Biometric payments are in our future; How Thieves Use Stolen Cards

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Will biometrics be the future of payments?

Tech companies Apple and Google, major influencers of consumer behavior, have done the heavy lifting when it comes to biometric acceptance. Their technological tools and ubiquitous smartphones have encouraged consumers to use their fingerprints or face to gain access to their devices. Additionally, user IDs, PINs and passwords have become a headache for many. Consumers who have grown tired of the need for unique passwords may increasingly see biometrics as a welcome change. As the pandemic has driven a transition to contactless, payment players want to make transactions as smooth and fast as possible, both to increase volumes and to please customers. Harnessing biometrics goes one step further, proponents say, with ease of use and security, two necessities in the digital age. [Payments Dive]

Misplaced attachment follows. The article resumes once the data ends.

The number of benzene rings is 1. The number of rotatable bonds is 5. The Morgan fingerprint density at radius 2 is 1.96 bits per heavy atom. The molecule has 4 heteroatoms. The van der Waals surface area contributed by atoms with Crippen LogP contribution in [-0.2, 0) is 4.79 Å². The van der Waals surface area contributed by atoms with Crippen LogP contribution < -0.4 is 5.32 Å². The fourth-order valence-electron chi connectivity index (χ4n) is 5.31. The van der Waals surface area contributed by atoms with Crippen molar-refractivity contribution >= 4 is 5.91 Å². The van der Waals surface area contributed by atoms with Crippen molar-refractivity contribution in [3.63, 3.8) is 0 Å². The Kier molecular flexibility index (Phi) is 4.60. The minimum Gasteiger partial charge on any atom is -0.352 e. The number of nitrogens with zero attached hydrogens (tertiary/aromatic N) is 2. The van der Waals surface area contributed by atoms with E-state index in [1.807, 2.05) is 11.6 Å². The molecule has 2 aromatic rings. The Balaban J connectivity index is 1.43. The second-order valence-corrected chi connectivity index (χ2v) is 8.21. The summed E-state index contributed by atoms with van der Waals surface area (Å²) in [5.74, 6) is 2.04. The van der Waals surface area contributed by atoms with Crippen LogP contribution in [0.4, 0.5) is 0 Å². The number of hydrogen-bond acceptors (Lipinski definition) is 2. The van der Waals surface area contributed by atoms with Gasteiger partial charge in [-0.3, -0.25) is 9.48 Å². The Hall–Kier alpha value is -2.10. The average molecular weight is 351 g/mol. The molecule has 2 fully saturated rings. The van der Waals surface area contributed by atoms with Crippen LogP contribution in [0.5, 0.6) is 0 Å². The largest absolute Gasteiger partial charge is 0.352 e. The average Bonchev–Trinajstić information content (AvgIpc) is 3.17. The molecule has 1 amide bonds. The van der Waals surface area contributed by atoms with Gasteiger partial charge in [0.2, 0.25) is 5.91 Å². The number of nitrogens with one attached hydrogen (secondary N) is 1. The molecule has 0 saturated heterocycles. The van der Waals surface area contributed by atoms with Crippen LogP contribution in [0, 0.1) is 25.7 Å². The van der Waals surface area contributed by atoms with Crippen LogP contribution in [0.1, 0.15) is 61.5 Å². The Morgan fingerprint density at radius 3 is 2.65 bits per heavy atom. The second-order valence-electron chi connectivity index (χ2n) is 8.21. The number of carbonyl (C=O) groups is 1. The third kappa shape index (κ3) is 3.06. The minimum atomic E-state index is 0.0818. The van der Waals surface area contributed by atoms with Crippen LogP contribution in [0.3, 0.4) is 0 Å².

Organized Credit Card Fraud Groups Create Fake Sites to Charge Stolen Credit Cards

As is the case with ransomware and other forms of cybercrime, the credit card fraud landscape tends to evolve and follow “industry trends” over time. A new report from threat intelligence firm ReasonLabs reveals that since 2019, at least one major gang in this space has focused on creating fake dating and customer support websites and using them to deceive legitimate payment processors to grant them access to their services. Once scammers have the ability to charge credit cards, they purchase stolen cards from the dark web and charge them. The fact that these dating sites are known to have high chargeback rates also works in the attacker’s favor by providing an explanation for what would otherwise be considered unusual business activity. The attacker is also likely targeting more fringe payment processors that have a lower acceptance bar for “high risk” businesses. [CPO Magazine]

Trade in your old devices for Amazon gift cards. here’s how